What showing up for Western Sahara says about Jeremy Corbyn

God, I’m enjoying seeing all the Blairite New Labour people writhing over Jeremy Corbyn’s success in the leadership campaign. I know Jeremy. He has been – by far – the most steadfast supporter of the liberation of the Western Sahara in the British parliament, for decades. I love him for that alone. The Western Sahara must unfortunately be close to the bottom of the list of fashionable international issues in the world. The celebs and self-promoting politicians make a big show of their concern for Aung San Suu Kyi, Bring Back our Girls, or Kony 2012. He shows up for a group of people who have been left to rot, forgotten, in refugee camps in the Sahara desert for forty years. The Western Sahara campaign in the UK is, it must be said, a small group of people but my word they are dedicated and determined. Jeremy has turned up to meetings on rainy Tuesday nights in crappy meeting halls in untrendy parts of London while other Labour pols are dining at Granito plotting their careers or angling to get onto “Question Time”. He has made the long, difficult and uncomfortable journey to the camps themselves, I don’t know how many times. That says a lot to me about this man’s priorities and his concern for those who are suffering the most – and they, not the “middle class” – should always be government’s first concern. This man shows up. He’s also a nice bloke who treats everyone politely and respectfully. I don’t remember these qualities among the Labour ministers I encountered when they came to power.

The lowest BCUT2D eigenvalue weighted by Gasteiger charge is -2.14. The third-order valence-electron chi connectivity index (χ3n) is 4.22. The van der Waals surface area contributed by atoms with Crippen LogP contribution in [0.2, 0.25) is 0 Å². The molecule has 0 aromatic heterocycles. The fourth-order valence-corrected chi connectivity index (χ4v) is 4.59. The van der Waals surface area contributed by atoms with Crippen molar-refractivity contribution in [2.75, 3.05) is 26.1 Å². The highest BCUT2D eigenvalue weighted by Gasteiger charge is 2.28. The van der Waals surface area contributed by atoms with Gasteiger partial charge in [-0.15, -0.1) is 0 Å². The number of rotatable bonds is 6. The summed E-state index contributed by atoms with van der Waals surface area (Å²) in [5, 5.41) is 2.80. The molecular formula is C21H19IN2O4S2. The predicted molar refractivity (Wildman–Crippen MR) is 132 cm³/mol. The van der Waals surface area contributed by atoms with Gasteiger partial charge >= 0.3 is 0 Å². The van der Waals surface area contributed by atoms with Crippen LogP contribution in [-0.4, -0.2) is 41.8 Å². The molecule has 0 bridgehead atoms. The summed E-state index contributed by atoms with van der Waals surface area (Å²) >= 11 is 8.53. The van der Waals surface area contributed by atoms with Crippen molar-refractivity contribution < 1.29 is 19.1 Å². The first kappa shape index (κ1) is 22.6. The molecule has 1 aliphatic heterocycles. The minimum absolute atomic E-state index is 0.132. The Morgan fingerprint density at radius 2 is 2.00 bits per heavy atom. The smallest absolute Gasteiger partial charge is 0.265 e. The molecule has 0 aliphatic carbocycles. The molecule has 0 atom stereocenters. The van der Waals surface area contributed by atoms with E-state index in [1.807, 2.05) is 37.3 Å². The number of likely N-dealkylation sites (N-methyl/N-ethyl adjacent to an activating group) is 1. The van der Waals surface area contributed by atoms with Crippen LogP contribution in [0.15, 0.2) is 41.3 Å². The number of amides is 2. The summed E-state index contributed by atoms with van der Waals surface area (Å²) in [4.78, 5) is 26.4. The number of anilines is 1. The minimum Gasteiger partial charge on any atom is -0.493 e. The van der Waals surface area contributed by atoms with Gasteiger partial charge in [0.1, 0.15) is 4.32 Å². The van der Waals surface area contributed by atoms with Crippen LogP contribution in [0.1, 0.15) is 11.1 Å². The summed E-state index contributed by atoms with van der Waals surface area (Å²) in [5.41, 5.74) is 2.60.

Instead of mocking Corbynism those on Labour’s centre-left should develop a coherent political vision of their own
theguardian.com|By Owen Jones
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